Monday morning, 6:30 a.m. My husband rolls over and shakes me awake. I’d been half-dozing probably since 4:30, so I respond immediately, turning to kiss him good morning. It’s Eclipse Day, I think.
We’d only known we were going to take a road trip to Hopkinsville, KY since the Thursday of the week prior, when my husband’s school district where he works as a kindergarten teacher announced they would be closed for the eclipse. Apparently, the message got through that taking a bunch of little ones outside and expecting them all to keep their eclipse glasses on was a bad idea.
We clamber zombie-like out of bed and stumble through our morning routine: prayers, showers, breakfast, and frantic last-minute packing. My travel anxiety kicking in, I make several prayers for safe travels as we prepare to leave. Finally, Google Maps directions in hand, pre-paid parking pass and eclipse glasses stowed safely in my bag, and our lunch snug inside our cooler, we head out the door for the 3.5-hour trip.
What awaited us in a little farm town just outside of Hopkinsville was nothing short of amazing, stressful, infuriating, and exhausting. And we both agree, we’d do it all over again.
So, the bad news first, because there were several times we second-guessed our choice to make the trip. While traffic going TO the eclipse went along at a pretty steady clip, the 12-hour nightmare we endured trying to get home was the worst traffic I’ve ever experienced in my life. Kentucky, much less Hopkinsville, is not built to sustain the amount of traffic it accommodated on Monday. At one point, it took us 3 or 4 hours to travel a 12-mile stretch of parkway, where my guess is that everyone needed access to the major north-south interstate right off of the parkway. It wasn’t so easy to justify the trip when we were still at least a couple hours from home at 1 a.m. Tuesday morning.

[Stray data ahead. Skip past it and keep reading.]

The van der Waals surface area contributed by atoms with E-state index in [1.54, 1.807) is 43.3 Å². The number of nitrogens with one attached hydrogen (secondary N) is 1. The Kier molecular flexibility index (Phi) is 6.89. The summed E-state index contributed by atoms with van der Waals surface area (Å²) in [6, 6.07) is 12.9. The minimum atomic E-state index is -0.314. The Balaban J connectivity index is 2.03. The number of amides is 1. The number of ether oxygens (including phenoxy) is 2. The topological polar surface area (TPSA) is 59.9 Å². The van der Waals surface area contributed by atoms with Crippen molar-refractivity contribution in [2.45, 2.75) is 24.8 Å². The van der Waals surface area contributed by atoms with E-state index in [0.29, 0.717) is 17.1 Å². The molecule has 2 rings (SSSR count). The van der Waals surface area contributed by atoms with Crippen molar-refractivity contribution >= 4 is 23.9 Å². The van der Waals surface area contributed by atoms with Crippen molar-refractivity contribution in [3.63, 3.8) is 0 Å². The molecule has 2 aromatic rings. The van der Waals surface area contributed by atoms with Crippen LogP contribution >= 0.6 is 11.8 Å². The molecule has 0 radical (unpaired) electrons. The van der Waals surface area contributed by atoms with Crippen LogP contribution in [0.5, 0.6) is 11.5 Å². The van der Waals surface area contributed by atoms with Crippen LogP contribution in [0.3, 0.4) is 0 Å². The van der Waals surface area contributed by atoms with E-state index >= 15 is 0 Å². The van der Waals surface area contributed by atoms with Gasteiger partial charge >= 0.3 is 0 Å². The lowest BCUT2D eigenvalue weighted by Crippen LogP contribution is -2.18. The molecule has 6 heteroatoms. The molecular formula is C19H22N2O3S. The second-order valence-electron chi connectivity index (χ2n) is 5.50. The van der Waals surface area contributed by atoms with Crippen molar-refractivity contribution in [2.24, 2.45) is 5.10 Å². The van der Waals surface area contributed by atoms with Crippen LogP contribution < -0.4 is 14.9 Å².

Not only was the traffic coming home horrific, but we also had to endure the worst heat indexes of the summer thus far, out in the middle of an open grassy field at midday. My 37-week pregnant self was forced to stand in a 25-minute line for the portable bathrooms on site, with no hair tie to pull up my ridiculously thick, dark hair, and then go into said portable bathroom, where the temperature was at least 10 degrees hotter than it was outside. And it already felt like over 100 degrees, according to my phone’s weather app.
But. BUT. The bathroom and the heat having been endured, the eclipse began. We trekked back to our car and fashioned a makeshift shade out of our trunk, an umbrella, and an old blanket. Once I sat down in the shade and drank a full bottle of water in about 10 minutes, I felt much better. I even managed to eat an apple and a few chips, despite the heat stealing my appetite. Every 10 or 15 minutes, we’d check the progress of the eclipse. A Pacman-like sun became a thumbnail, then a thick crescent. The temperature subtly dropped, and colors began to look washed out, like the beginning of evening.